A Question for the Raise the Debt Ceiling Folks

Just to get it out of the way, let me note that I think of course they're going to raise the debt ceiling. Whether all the wrangling is scripted or not, our elected representatives want everyone to see how hard they are working.

In the end, whether Congress passes a bill and Obama signs it or if the President invokes a clause in the 14th Amendment (which had to do with Civil War debt and nothing to do with the President being able to borrow--remember that Congress has the power of the purse and this power is one of Congress' most important tools in checking and balancing the power of the President), we'll end up with the worst possible law, as always. That's just how the government works.

Now to my question for everyone who says that we must raise the debt ceiling. Senator Al Franken, of Saturday Night Live fame (I think the funniest moment of his career was when people actually voted for him), has listed what the government can and can't pay if the debt ceiling isn't raised.

Franken Floor Charts

As you can see, the government can afford its interest payments. I don't think, therefore, that it's appropriate to call it a default. Yeah, we won't have enough money to pay for all that other stuff (a lot of which is a total waste of money, in my opinion) apart from debt interest, Social Security, Medicare, and unemployment benefits. There are many who argue that we should get rid of these programs. Rather than agreeing or disagreeing with this sentiment, I just want to note that most of the recipients of these funds have paid into the system. Since they paid, they deserve their money back. Anything above that can be cut.*

My question is, what happens after the debt ceiling is raised? As soon as the government has that money, they're going to put it in their pockets and the pockets of their cronies. Whatever is left over will go to useless programs.

All of the new borrowed money will be spent. That is a guarantee. In a couple of years we'll be back to the same place. We'll again be faced with the choice of raising the debt ceiling or not being able to pay for things.

At that time, tax revenues will probably be the same. Maybe they'll be lower if the economy gets worse, but it's unlikely that they will be much higher. The reason for this is that
Unemployment has remained above 9% for 21 straight months, and economists and policymakers, including Fed Chairman Ben Bernanke, have repeatedly said it's likely to remain high through the next several years.  (CNN)
Unless there's some new invention that revitalizes our economy like the internet did in the 1990s, it's unlikely that the economic picture will improve. The government can raise taxes, of course, but that doesn't necessarily translate into higher revenues. Instead of starting a business or investing here people will choose to do so elsewhere. (And if the government institutes capital controls to prevent this, that will be the last nail in the coffin.)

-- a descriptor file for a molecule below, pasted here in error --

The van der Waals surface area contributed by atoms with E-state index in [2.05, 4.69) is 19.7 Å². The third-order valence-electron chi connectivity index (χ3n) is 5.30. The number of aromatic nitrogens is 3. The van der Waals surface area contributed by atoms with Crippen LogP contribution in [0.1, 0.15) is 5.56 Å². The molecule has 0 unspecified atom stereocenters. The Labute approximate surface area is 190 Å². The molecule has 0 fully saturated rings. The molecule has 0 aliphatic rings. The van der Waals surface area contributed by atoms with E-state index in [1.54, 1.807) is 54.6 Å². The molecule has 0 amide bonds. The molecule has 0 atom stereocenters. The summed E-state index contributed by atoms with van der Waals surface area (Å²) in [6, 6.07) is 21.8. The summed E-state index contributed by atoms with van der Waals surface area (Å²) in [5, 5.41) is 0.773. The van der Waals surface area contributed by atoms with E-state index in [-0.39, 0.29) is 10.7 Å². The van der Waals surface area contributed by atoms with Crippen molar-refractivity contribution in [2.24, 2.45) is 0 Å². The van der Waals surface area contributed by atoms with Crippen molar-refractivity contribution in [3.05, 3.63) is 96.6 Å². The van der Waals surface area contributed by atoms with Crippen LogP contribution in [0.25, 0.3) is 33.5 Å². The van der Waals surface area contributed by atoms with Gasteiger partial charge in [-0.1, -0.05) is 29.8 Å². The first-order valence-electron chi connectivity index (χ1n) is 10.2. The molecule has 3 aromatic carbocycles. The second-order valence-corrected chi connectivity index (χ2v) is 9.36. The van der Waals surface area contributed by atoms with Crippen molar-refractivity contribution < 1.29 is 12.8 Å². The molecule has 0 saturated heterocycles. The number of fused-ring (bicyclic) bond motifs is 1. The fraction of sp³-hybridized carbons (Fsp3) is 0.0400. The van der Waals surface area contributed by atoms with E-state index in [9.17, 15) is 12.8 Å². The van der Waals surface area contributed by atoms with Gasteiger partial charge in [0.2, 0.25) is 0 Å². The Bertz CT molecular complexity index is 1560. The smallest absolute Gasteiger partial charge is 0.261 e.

So, while the money coming into the treasury will either stay the same or diminish, the money going out will increase. The interest on the government's debt will be higher, for example, because we will have borrowed more money.

So, Al Franken and everyone else who wants to raise the debt ceiling, aren't you just postponing the inevitable? We cannot raise the debt ceiling indefinitely. You know that, right?

The Republicans and Democrats are talking about cutting the deficit, but when has any one of these bozos ever saved us money? Remember a few months ago when members of Congress showed us how hard they worked to cut $38 billion, which was a laughable 1% of the budget? It turns out that the real savings was $352 million, less than 1% of the purported savings!

And the congressmen and senators are working hard right now! They talk about trillions in cuts. How much will those cuts really amount to? They're all based on projections of how fast the economy will grow and a number of other factors that they're just making up. They're not cutting anything.

After the debt ceiling is raised and we're back in a similar but worse position in a couple of years, what are we going to do then?

*Budget idea off the top of my head: Pay interest on the debt, Social Security, Medicare, and unemployment insurance. Pay federal workers, but make massive cuts to the federal workforce. (I know a number of people who work for the government and they watch Youtube all day. It's partly due to laziness but mostly due to the fact that they have no work to do.) Pay our veterans. Pay our soldiers, but stop all our wars and close down most of our foreign bases. Cut everything else. If you're worried about the Pentagon, it has plenty of money. If it wants to pay defense contractors for fancy new gizmos, it should be able to find billions in its couch cushions. Think about how much smaller our budget would be (or how many more programs we could fund or how much less our taxes could be) if there were even half as much theft going on as there is now.


Here's an idea to save money

Corporations have been outsourcing American jobs for decades now. The reason is simple. Foreign workers are willing to work for less and there are no minimum wage laws to worry about.

So why don't we US taxpayers try to save a small bundle by outsourcing Congress, the Judiciary, the Executive Branch, and the rest of the government?

I'm sure people in China and India will do the same horrible job we've come to expect. They'll be just as corrupt and incompetent. And we'll have pretty much the same dumb freedom and wallet robbing legislation.

But they'll do it for less.